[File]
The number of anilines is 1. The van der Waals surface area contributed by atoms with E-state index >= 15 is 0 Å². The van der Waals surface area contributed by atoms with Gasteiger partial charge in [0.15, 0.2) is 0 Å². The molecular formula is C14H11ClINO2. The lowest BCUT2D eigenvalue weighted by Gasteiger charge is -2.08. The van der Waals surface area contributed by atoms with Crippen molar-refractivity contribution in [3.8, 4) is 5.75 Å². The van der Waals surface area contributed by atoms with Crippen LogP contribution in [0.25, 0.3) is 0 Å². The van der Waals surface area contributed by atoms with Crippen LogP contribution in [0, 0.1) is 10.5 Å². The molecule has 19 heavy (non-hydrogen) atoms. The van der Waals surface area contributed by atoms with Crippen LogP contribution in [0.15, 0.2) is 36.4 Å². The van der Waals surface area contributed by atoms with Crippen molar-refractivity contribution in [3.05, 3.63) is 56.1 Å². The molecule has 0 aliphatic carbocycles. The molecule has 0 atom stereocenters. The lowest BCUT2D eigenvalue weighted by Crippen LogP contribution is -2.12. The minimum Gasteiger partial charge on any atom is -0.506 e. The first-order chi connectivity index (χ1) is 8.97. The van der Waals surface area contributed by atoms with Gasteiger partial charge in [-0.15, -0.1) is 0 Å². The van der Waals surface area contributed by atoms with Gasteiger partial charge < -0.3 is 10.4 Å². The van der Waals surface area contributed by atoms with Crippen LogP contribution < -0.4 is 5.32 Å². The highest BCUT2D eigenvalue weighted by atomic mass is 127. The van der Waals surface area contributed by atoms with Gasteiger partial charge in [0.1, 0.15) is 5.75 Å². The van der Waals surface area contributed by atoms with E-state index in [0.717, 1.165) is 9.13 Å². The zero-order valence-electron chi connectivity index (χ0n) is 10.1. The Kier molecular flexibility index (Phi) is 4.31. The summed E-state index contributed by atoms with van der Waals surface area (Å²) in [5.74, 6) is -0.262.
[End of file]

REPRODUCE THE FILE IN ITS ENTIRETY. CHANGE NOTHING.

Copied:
The number of anilines is 1. The van der Waals surface area contributed by atoms with E-state index >= 15 is 0 Å². The van der Waals surface area contributed by atoms with Gasteiger partial charge in [0.15, 0.2) is 0 Å². The molecular formula is C14H11ClINO2. The lowest BCUT2D eigenvalue weighted by Gasteiger charge is -2.08. The van der Waals surface area contributed by atoms with Crippen molar-refractivity contribution in [3.8, 4) is 5.75 Å². The van der Waals surface area contributed by atoms with Crippen LogP contribution in [0.25, 0.3) is 0 Å². The van der Waals surface area contributed by atoms with Crippen LogP contribution in [0, 0.1) is 10.5 Å². The molecule has 19 heavy (non-hydrogen) atoms. The van der Waals surface area contributed by atoms with Crippen LogP contribution in [0.15, 0.2) is 36.4 Å². The van der Waals surface area contributed by atoms with Crippen molar-refractivity contribution in [3.05, 3.63) is 56.1 Å². The molecule has 0 aliphatic carbocycles. The molecule has 0 atom stereocenters. The lowest BCUT2D eigenvalue weighted by Crippen LogP contribution is -2.12. The minimum Gasteiger partial charge on any atom is -0.506 e. The first-order chi connectivity index (χ1) is 8.97. The van der Waals surface area contributed by atoms with Gasteiger partial charge in [-0.15, -0.1) is 0 Å². The van der Waals surface area contributed by atoms with Gasteiger partial charge < -0.3 is 10.4 Å². The van der Waals surface area contributed by atoms with Crippen LogP contribution < -0.4 is 5.32 Å². The highest BCUT2D eigenvalue weighted by atomic mass is 127. The van der Waals surface area contributed by atoms with Gasteiger partial charge in [0.1, 0.15) is 5.75 Å². The van der Waals surface area contributed by atoms with E-state index in [0.717, 1.165) is 9.13 Å². The zero-order valence-electron chi connectivity index (χ0n) is 10.1. The Kier molecular flexibility index (Phi) is 4.31. The summed E-state index contributed by atoms with van der Waals surface area (Å²) in [5.74, 6) is -0.262.